• Look both directions when crossing
In your car: 
  • Look both directions when crossing
  • Yield to cyclists in the bike lanes and pedestrians on the sidewalk
  • Do not block the bike lane
  • Watch out for the new signs indicating changes to turning rules
Bike Turn Boxes

Bike Turn Boxes illustration

Green Bike Turn Boxes painted at intersections provide cyclists
with a safe way to turn left or right.

 On your bike:
  • Move into the green box
  • Position yourself in your new direction of travel, and wait at the red light
  • When the light turns green,proceed through the intersection
In your car:
  • Do not stop in the Bike Turn Box
  • When the light is red, stop behind the painted white line behind the Bike Turn Box
In your car and on your bike: 
  • When stopped at an intersection, do not stop on the "X"

Note: Crossing two lanes of traffic to make a left or right turn from a protected bike lane is not permitted.

Bike Box

Bike Box illustration

A bike box allows cyclists to pull in front of waiting traffic at a signalized intersection, making cyclists more visible and giving them a head start when turning.

If the Light is Red

On your bike:
  • Enter the bike box and position yourself in your direction of travel
In your car:
  • Stop behind the white line.
  • Note: Some right turns are not permitted for cars on a red. Watch for signs.

When the Light Turns Green

On your bike:
  • Proceed through the intersection first, followed by motorists

If the Light is Green

On your bike:
  • To turn left: Yield to cars then move into the bike box when safe to do so.
  • To go straight or turn right: Proceed as normal.
In your car:
  • Proceed as normal
Bike Triggered Crossing - Signal with Sensors

Bike Triggered Crossing illustration

Bike-triggered crossings help cyclists to cross at intersections.

On your bike:
  • Watch for the “Entering Bike Detection Zone” sign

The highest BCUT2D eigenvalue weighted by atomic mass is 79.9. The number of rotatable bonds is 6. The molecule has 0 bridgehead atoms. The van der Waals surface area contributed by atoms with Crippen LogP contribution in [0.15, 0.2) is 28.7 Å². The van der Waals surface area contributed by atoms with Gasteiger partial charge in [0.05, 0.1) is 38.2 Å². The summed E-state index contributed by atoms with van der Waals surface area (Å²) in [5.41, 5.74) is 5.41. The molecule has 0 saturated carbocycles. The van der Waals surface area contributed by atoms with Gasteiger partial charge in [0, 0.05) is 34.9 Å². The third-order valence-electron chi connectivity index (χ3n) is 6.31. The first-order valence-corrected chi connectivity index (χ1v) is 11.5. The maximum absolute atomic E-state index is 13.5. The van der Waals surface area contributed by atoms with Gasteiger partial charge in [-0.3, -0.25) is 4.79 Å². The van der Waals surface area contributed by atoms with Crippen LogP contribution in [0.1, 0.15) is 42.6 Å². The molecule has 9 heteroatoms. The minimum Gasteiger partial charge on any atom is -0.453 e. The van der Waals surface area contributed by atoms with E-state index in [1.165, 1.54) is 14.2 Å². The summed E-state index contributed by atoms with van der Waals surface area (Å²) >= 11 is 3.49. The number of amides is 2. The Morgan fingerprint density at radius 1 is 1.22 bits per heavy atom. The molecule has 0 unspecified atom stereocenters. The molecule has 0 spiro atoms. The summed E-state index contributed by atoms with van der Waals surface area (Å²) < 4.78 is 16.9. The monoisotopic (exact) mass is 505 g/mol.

• Once you pass this sign, stop and wait; you will be detected by the sensors
  • Cross when the pedestrian light turns white
In your car: 
  • Be aware of bikes crossing the intersection
Bicycle Signals

Bicycle Signals illustration

New Bicycle Signals will be located throughout the Downtown Bike Network. Refer to these signals when crossing intersections. Signal timings may be adjusted as the Downtown Bike Network evolves.

In your car and on your bike:
  • Watch for signs indicating signal phase changes
Raised Crossing at Bus Stop

Raised Crossing at Bus Stop illustration

A Raised Crossing brings the level of the roadway to that
of the adjacent bus stop. Transit users will be getting on
and off the bus at this location.

On your bike:
  • Slow down and yield to pedestrians
On your feet:
  • Be aware and look both ways before crossing
  • Do not wait/stand in the crossing
Shared-Use Paths

Shared Use Path illustration

Shared-use paths are for many activities. You can bike, walk, run, and more. Some sidewalks may be designated as Shared-Use Paths. Watch for signs.

On your bike: 
  • Use the path to travel in both directions
  • Ring your bell to pass
  • Slow down and pass on the left
  • Yield to slower users
On your feet: